When Martin Luther posted his Ninety-Five Theses (reputedly nailed to the door of the Castle Church in Wittenberg), he unwittingly launched a movement dramatically altered the course of human history. Martin Luther: A Very Short Introduction, by leading Luther and Reformation scholar Paul Hendrix presents the truculant German as historians have now come to understand him.
Instead of singling him out as a social, political, or religious hero, Hendrix's project emphasizes the context in which Luther worked, the colleagues who supported him, and the opponents who adamantly opposed his agenda for change, change they deemed radical. Mostly this includes Luther's religious reforms and his importance without ignoring the external political and cultural forces, such as provincial politics, economic disparity, and Islam's increasing pressure on 16th Century Europe--all of which led and enabled the reformation down paths Luther could neither foresee nor influence.
While Hendrix pays tribute to Luther's genius, he also recognizes the firey combativeness that alienated many of Luther's contemporaries. Additionally, Hendrix addresses the causes underlying Luther's anti-Jewish writings, which have become especially hard to comprehend in light of the Holocaust.
Format: Paperback Number of Pages: 144 Vendor: Oxford University Press Publication Date: 2011 Dimensions: 6.78 X 4.38 (inches)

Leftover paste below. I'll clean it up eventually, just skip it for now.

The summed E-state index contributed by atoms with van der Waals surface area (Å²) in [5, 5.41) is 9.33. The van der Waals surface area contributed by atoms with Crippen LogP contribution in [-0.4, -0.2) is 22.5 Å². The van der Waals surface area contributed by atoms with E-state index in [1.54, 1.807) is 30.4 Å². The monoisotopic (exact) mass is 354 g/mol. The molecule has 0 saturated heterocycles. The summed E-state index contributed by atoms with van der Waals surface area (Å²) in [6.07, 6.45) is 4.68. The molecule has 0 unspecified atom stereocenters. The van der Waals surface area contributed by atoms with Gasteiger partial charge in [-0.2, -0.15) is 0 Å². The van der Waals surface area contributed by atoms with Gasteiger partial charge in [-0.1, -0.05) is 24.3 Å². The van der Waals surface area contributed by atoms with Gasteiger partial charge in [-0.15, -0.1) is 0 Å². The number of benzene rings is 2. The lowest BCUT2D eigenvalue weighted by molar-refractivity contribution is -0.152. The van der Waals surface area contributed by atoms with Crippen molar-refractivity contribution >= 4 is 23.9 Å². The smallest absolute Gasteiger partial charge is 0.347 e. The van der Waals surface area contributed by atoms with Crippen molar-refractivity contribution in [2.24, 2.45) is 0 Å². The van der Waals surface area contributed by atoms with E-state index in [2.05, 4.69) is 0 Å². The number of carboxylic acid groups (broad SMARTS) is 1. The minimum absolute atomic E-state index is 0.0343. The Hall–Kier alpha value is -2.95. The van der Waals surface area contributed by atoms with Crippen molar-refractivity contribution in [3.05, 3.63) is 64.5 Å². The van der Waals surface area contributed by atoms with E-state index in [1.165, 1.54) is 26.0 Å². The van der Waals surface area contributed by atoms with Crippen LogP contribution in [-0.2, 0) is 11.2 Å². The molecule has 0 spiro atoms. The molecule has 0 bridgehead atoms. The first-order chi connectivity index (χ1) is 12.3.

When Martin Luther posted his Ninety-Five Theses (reputedly nailed to the door of the Castle Church in Wittenberg), he unwittingly launch a movement that would dramatically change the course of European history. This superb short introduction to Martin Luther, written by a leading authority on Luther and the Reformation, presents this pivotal figure as historians now see him. Instead of singling him out as a modern hero, historian Scott Hendrix emphasizes the context in which Luther worked, the colleagues who supported him, and the opponents who adamantly opposed his agenda for change. The author explains the religious reformation and Luther's importance without ignoring the political and cultural forces, like princely power and Islam, which led the reformation down paths Luther could neither foresee nor influence. The book pays tribute to Luther's genius but also recognizes the self-righteous attitude that alienated contemporaries. The author offers a unique explanation for that attitude and for Luther's anti-Jewish writings, which are especially hard to comprehend after the Holocaust.
Scott H. Hendrix is Professor Emeritus of Reformation History at Princeton Theological Seminary. He is a past president of the Society for Reformation Research.